Tadelakt is a historical means of applying and treating lime plasters to make them waterproof. Originating in Morocco, the plasters are applied in successive thin layers, troweled smooth and then burnished with hard stones using an olive oil soap. The soap and the lime have a chemical reaction that creates the waterproofing. The soap and stone burnishing also creates a beautiful, glassy finish that is amazing to see and touch!
Over five days, instructor Ryan Chivers of Limestrong taught our group of intrepid plasterers a remarkable amount about lime and lime plastering. Here’s a quick look at what we covered in the workshop…
A Bit About Lime
The process of actually mixing the plaster is the same that we’ve experienced with clay and lime cement plasters. One of the best things Ryan taught us was that the need to “slake” lime into a putty is really not necessary with modern, Type S lime. Modern, north american limes are processed in such a way that they are fully hydrated at the manufacturer using heat and pressure. This greatly simplifies the process of working with lime plasters of all types as the weeks or months of slaking in water are eliminated. However, the plasters do want to be mixed at least a few hours before use as the lime does take some time to fully take up the water that’s been added. We mixed a day ahead of ourselves throughout the workshop.
Applying Lime Plaster
Our first plastering was not tadelakt, but a finish lime plaster that was applied directly over painted drywall. The walls were prepared by painting on a mix of white glue and sand, which gave adhesion for the plaster. We then applied two very thin coats of lime. This system was very quick (a 12×15 room took about 1 hour for 2 people to apply, per coat). We’ll post finished pictures of the room once it’s all cured.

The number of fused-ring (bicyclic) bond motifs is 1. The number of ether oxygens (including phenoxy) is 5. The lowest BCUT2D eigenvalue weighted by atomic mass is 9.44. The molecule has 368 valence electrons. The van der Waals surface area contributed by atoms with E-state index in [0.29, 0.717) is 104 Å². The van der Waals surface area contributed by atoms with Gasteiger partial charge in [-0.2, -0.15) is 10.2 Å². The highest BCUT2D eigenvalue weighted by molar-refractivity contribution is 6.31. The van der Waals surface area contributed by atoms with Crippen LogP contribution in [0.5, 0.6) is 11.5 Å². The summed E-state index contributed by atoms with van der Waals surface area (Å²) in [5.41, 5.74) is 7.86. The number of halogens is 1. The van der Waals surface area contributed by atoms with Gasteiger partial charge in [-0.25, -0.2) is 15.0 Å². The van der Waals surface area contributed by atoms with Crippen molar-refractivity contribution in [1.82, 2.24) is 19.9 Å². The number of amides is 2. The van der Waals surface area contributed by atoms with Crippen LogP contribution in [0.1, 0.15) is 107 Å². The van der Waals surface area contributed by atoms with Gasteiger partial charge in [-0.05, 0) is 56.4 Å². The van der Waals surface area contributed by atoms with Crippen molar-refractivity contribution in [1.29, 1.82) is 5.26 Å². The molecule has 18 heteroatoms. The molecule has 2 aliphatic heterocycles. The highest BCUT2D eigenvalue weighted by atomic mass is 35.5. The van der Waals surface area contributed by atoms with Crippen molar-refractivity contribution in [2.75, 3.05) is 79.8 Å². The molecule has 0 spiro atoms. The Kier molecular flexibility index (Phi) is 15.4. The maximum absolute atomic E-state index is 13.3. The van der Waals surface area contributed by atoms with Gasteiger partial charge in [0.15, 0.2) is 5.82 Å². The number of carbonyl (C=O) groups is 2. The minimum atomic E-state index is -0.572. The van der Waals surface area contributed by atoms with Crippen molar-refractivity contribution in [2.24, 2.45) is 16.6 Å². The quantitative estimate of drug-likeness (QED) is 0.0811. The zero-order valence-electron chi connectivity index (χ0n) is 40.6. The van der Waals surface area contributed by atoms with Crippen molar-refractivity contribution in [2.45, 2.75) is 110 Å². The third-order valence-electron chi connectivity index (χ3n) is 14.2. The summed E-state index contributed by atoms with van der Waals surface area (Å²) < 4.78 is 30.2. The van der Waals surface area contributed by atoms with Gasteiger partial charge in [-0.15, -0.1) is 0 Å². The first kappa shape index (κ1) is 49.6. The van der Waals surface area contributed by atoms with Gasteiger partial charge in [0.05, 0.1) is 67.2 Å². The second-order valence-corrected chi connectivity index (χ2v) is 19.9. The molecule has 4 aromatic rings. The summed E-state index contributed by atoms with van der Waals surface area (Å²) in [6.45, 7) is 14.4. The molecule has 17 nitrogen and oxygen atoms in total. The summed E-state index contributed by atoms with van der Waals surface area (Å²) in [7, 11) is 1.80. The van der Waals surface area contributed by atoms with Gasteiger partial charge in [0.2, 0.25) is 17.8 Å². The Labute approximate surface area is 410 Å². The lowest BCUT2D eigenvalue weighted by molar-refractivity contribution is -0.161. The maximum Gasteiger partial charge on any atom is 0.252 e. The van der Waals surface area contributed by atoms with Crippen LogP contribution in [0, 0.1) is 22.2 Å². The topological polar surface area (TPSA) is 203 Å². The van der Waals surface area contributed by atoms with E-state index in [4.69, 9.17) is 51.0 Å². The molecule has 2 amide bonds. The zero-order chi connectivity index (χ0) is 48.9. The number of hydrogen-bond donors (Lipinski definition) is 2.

Tadelakt is all about timing! You could read about doing tadelakt forever, but it’s all about timing, feel and doing the right thing at the right time. Luckily, Ryan was great at preparing us for what to expect at each stage. By practicing first on our tiles and cob balls, everybody began to understand the stages of tadelakt and how to know when it was time to move on.
We did one tadelakt wall in a “dry” area of the house. To be fully waterproof, the tadelakt must be done just right, so we had one wall that will not be exposed to direct water on which to practice. And it’s a good thing… it really does take a lot of practice (much more than one wall!) to get a feel for the technique.
Tadelakt is beautiful anywhere, but in bathrooms, showers and other wet areas it mixes beauty and functionality like no other natural material.
The timing for tadelakt gets more complex the more surface area there is to cover. In this bathroom, we had several different substrates under the tadelakt which all affected the timing, and we had many people applying, troweling, stoning and soaping. The result, however, is a wonderful, rich, shiny plaster!
In the end, the crew did an amazing job. We’ve all been promised a nice hot shower in the finished bathroom to appreciate our work!
We’ll post photos of the finished bathroom when it’s ready. The tadelakt takes 28 days to fully cure…
Our thanks to Ryan for teaching a terrific workshop and to all the participants for so much fun, hard work and learning together!